Raymond School District News

Two Raymond Schools Get Fresh Fruit and Vegetable Snacks
By Penny Williams    12-03-14

The Fresh Fruit and Vegetable Program (FFVP), sponsored by the United States Department of Agriculture Food and Nutrition Service and the New Hampshire Department of Education, is in place in two Raymond schools, the Iber Holmes Gove Middle School and the Lamprey River Elementary School.

Raymond School District Food Service Director Judy DiNatale said grants provided for the program allow fresh vegetable and/or fruit snacks to be provided to the students three days a week in addition to but not at the same time as regular school meals are provided.

The program is intended to help change the way students eat. Being offered healthy, fresh vegetable and fruit snacks is a creative way to get students to try new vegetables and fruits and to develop healthier eating habits, school officials say, and note it also forges links between fresh food items and local farms.

FFVP is seen as an important catalyst for change in efforts to combat childhood obesity by helping children learn more healthful eating habits. It introduces school children to a variety of produce that they otherwise might not have had the opportunity to sample.

The program is administered through the New Hampshire Department of Education and provides support to 95 eligible schools in low-income communities. According to the Department of Education Web site, to participate in this program eligible schools must have 50 percent or higher participation in the free and reduced lunch program. Funds are distributed to the school based on the number of students, and between $50 and $75 is allocated per student.

DiNatale said the middle school is eligible because it contains a fifth grade and is therefore considered elementary. The program has just begun in both schools, and she met with each school’s leadership team to determine the best schedule for delivering the snacks to each classroom.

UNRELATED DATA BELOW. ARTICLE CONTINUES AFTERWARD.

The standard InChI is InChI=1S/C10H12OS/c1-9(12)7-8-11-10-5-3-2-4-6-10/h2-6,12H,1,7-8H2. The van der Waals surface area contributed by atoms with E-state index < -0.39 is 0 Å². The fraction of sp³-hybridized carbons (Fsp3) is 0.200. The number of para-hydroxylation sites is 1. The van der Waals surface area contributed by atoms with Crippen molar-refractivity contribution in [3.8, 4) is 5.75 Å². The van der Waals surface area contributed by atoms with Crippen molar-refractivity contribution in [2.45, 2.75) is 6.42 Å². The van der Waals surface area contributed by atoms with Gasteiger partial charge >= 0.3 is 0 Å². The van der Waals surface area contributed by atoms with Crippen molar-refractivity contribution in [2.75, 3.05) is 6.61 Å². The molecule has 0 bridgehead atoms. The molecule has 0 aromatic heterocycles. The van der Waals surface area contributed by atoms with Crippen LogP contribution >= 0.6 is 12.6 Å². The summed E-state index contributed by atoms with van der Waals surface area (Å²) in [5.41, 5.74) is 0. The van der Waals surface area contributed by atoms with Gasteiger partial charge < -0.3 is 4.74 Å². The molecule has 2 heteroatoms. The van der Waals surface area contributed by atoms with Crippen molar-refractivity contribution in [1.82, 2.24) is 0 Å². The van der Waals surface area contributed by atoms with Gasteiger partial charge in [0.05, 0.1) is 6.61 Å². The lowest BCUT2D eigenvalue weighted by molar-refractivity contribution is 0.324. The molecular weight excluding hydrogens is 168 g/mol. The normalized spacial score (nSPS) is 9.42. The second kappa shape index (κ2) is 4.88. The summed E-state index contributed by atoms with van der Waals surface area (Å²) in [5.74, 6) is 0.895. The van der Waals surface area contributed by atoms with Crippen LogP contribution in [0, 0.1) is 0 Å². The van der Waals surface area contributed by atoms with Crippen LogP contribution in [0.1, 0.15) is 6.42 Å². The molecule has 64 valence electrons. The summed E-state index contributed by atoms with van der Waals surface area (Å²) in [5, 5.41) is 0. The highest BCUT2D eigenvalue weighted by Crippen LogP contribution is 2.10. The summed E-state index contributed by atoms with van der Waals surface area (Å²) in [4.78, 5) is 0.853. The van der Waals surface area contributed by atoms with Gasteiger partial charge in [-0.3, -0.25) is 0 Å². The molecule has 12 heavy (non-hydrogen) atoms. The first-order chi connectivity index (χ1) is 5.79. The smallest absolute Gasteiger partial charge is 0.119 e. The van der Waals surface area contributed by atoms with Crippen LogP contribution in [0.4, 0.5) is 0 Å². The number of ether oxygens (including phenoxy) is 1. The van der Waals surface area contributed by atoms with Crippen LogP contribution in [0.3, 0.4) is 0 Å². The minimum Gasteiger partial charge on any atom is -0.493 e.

She said more and more vendors are getting involved, and she makes a concerted effort to use local produce whenever possible.

“We have participated in this program before and one advantage to this time is we are able to get pre-packaged items in some cases,” she said. “That reduces the amount of time involved in the labor-intensive preparation. We spend as much on labor and preparation as we do on food. With some of the offerings already prepared in portions, we have some controls in place.”

DiNatale said the elementary school snacks are delivered directly to the classroom, while the middle school snacks are brought to a common area.

“We are varying the offerings and providing as good a list of fresh vegetables and fruits as we can get,” she said. “We are trying to keep the costs down by getting as many combinations as we can find available, such as sugar snap pea pods and grape tomatoes. But others, such as plain carrots, celery, and pepper strips, have to be cut into appropriate portions. We are trying to get some new varieties such as mango chunks. One day we are providing a whole fruit, such as an apple, a banana, or Clementine. Everything has to be raw.”

The program will last as long as the money holds out. DiNatale said every effort is being made to cut down on the labor aspects of the program, and her plan is to make the money stretch over the entire school year. If she is able to get enough already proportioned items, thus reducing labor costs, her hope is that when the program is re-evaluated in February, there will be enough money to allow her to offer fresh vegetable and fruit snacks four days a week.

“The program was very well received when it was in place previously,” she said. “It was in the middle school, and now the elementary school students are very excited to have it.”

Asked if she will apply for the grant again next year, she responded that any time any of the Raymond schools are eligible for the FFVP, she would apply for it. And she noted the availability of produce is greater now than in past years and more is being added.

“Kids are much more likely to eat fresh vegetables and fruit,” she said. “If funds are available we will add another snack day this year and if schools are eligible for the FFVP next year we will go for it. We’re here to feed the children, and this is a great program that gets us additional help in doing that.”

























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